Lawyers Call For Action In Light of Alarming New Report
A new report suggesting UK children may be exposed to more asbestos than those in other countries should be the cue for action on a substance called the silent killer, say lawyers.
The report by ResPublica, says UK asbestos regulation is so inadequate, that a child can legally be exposed to ten times more of the cancer causing substance as they would be elsewhere.
The think tank report has led experts at Irwin Mitchell to repeat the calls for action they have been making throughout November, to mark the 20th anniversary of the UK ban on white asbestos.
With an estimated six million tonnes of asbestos in the UK, (including 94% in NHS Trusts and 80% in schools) specialists at the firm say not enough is being done to protect health workers, teachers and children from the risk of secondary exposure to asbestos.
More than 200 teachers have died in the last 10 years as a result of asbestos exposure and reports suggest that for each teacher affected, nine ex-pupils can be expected to fall victim.
ResPublica argues that requirements for the management of asbestos in the UK should be tightened to the high international standards practised in Germany, the Netherlands and France.
Experts at Irwin Mitchell suggest such a change of policy in itself may not be enough to forestall a future public health crisis unless steps are taken to remove asbestos from the majority of the nation’s schools, hospitals, and crumbling public buildings.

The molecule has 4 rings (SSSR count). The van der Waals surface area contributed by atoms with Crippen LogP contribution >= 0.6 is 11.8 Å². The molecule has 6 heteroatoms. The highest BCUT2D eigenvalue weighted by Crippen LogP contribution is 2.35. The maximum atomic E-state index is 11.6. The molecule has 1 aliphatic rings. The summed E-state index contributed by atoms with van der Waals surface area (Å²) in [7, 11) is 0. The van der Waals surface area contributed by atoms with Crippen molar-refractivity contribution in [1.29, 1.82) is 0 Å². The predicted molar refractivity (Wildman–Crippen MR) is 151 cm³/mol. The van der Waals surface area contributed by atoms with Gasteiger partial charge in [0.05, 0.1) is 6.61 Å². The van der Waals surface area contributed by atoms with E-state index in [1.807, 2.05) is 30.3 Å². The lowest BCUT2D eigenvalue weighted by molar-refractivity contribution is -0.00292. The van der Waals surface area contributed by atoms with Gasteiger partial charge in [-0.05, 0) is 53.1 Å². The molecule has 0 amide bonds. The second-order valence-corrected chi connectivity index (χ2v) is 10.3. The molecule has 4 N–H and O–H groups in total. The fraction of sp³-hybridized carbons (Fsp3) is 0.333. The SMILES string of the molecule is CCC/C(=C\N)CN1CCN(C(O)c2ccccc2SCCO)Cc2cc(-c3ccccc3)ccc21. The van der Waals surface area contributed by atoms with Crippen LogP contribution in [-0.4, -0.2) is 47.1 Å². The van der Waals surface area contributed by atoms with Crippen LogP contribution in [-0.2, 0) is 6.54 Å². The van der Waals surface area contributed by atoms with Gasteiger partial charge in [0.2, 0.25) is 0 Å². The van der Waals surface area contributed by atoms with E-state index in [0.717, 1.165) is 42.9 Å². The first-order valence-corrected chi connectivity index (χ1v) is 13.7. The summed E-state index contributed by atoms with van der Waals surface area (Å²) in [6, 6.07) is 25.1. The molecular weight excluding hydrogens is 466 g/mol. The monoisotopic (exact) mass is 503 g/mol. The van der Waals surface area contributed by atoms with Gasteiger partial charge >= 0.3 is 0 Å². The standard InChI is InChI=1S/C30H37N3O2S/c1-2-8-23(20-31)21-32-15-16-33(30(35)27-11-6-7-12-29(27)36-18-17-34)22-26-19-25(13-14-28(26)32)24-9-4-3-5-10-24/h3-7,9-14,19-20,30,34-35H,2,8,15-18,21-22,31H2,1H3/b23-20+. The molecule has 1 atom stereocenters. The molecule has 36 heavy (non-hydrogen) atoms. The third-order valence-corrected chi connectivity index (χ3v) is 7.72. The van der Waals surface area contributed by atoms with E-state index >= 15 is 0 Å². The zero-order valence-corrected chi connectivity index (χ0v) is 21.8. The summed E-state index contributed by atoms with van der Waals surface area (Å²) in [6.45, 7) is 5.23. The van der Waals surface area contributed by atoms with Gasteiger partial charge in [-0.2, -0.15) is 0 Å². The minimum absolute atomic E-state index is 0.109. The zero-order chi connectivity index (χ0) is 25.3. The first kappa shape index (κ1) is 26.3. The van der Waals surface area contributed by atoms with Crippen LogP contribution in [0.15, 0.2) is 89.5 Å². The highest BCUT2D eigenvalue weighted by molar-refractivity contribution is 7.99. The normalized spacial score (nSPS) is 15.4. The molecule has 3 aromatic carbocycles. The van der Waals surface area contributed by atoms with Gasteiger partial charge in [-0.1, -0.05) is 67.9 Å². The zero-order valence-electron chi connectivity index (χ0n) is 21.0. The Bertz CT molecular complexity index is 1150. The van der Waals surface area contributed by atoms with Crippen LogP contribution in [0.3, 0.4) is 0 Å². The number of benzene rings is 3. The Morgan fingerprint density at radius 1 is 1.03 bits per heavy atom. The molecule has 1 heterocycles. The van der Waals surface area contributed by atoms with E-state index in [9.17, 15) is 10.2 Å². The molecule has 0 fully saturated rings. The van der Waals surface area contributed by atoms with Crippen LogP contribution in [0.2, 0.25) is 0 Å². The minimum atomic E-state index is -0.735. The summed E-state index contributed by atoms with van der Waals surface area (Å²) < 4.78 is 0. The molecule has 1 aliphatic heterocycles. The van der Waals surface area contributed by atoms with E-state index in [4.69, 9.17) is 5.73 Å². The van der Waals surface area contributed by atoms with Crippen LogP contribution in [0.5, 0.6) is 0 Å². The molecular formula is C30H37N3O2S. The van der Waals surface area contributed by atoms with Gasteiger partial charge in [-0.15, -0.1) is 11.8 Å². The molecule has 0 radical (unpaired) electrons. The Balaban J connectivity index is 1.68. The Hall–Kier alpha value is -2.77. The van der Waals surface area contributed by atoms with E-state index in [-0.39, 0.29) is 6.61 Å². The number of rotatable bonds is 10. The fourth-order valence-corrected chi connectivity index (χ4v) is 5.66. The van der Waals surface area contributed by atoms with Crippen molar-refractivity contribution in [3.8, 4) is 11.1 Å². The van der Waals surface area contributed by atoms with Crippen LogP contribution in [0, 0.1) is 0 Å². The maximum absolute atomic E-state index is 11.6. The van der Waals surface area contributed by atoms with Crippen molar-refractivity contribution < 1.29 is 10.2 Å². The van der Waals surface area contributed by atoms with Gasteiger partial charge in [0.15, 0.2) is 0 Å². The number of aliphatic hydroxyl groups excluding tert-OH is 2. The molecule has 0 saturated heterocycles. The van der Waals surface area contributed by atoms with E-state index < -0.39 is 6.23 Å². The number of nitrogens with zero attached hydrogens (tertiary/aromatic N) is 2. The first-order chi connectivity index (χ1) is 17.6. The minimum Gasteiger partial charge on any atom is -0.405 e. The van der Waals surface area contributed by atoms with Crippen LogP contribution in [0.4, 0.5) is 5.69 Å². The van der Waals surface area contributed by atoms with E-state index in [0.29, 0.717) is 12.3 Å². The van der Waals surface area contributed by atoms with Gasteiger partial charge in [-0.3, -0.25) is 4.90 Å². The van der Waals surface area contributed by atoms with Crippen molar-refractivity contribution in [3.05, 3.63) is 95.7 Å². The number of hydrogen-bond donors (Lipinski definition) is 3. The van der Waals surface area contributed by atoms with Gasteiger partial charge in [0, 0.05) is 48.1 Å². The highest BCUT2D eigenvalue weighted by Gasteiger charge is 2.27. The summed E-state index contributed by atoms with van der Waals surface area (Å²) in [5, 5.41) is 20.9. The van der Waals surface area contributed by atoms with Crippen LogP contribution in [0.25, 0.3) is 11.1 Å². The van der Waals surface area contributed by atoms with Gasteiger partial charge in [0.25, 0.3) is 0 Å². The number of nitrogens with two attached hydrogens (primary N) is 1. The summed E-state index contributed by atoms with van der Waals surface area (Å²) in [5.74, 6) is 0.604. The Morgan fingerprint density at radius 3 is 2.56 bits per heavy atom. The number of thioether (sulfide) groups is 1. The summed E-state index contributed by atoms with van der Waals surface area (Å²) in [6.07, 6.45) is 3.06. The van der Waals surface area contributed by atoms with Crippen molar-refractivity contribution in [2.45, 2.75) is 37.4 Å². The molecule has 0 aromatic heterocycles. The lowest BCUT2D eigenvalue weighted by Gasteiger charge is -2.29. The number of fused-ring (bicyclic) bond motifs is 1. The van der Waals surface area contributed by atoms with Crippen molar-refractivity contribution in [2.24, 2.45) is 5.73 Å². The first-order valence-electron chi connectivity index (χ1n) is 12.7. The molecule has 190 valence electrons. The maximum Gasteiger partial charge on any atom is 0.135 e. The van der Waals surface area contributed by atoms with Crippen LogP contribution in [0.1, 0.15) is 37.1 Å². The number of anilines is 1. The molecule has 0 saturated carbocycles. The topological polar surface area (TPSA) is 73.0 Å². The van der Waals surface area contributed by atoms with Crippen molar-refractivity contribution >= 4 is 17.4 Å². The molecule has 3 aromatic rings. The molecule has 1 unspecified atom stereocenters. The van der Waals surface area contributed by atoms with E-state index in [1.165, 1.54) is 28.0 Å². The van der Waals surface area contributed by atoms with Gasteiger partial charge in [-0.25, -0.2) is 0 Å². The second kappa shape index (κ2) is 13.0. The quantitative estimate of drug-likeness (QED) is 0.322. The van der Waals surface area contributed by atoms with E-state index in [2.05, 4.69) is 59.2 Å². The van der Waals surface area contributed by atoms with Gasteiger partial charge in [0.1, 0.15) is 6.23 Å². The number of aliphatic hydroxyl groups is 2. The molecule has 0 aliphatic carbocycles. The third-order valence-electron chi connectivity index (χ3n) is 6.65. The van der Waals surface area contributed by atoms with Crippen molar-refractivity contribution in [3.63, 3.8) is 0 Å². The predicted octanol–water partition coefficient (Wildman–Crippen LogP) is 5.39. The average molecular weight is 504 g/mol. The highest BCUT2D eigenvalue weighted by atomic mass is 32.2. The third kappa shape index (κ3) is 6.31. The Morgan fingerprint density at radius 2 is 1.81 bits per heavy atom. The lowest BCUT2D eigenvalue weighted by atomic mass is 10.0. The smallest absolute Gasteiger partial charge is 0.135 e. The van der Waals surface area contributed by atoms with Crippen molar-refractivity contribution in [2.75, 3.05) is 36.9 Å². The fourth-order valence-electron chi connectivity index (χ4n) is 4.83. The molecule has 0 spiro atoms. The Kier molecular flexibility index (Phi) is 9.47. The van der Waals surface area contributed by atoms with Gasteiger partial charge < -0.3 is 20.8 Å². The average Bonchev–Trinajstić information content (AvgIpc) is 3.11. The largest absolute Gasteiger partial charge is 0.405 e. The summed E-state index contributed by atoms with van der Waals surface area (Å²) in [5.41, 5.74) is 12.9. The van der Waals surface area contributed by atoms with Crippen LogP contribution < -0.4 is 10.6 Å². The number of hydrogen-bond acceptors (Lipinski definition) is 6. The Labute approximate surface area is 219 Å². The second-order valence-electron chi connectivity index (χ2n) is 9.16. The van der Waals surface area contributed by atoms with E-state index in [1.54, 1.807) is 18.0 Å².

Expert Opinion“The report’s findings come as no surprise to those familiar with the tragic story of asbestos in the UK, although some may be surprised that our standards fall so far short of other developed nations.
Children have susceptibility to asbestos at a young age, so the thought that nine pupils for every one teacher could fall victim themselves is beyond comprehension.
Allowing a known toxic substance to sit in hospitals and schools has always been a major cause for concern and the health and teaching professionals and other maintenance workers we have supported over the years prove there is an unresolved problem with asbestos exposure in our public buildings.
Given the long latency period of asbestos-related diseases like mesothelioma, an incurable form of cancer, it may be many more years before we know just how lethal this secondary exposure may prove to be in terms of human suffering.
There is no safe level of asbestos exposure and, if this report is to be believed, we have to rethink the current policy of asbestos remaining in situ in public buildings. Do nothing and the exposure of our children to asbestos today, may prove the big public health scandal of tomorrow.” Adrian Budgen - Partner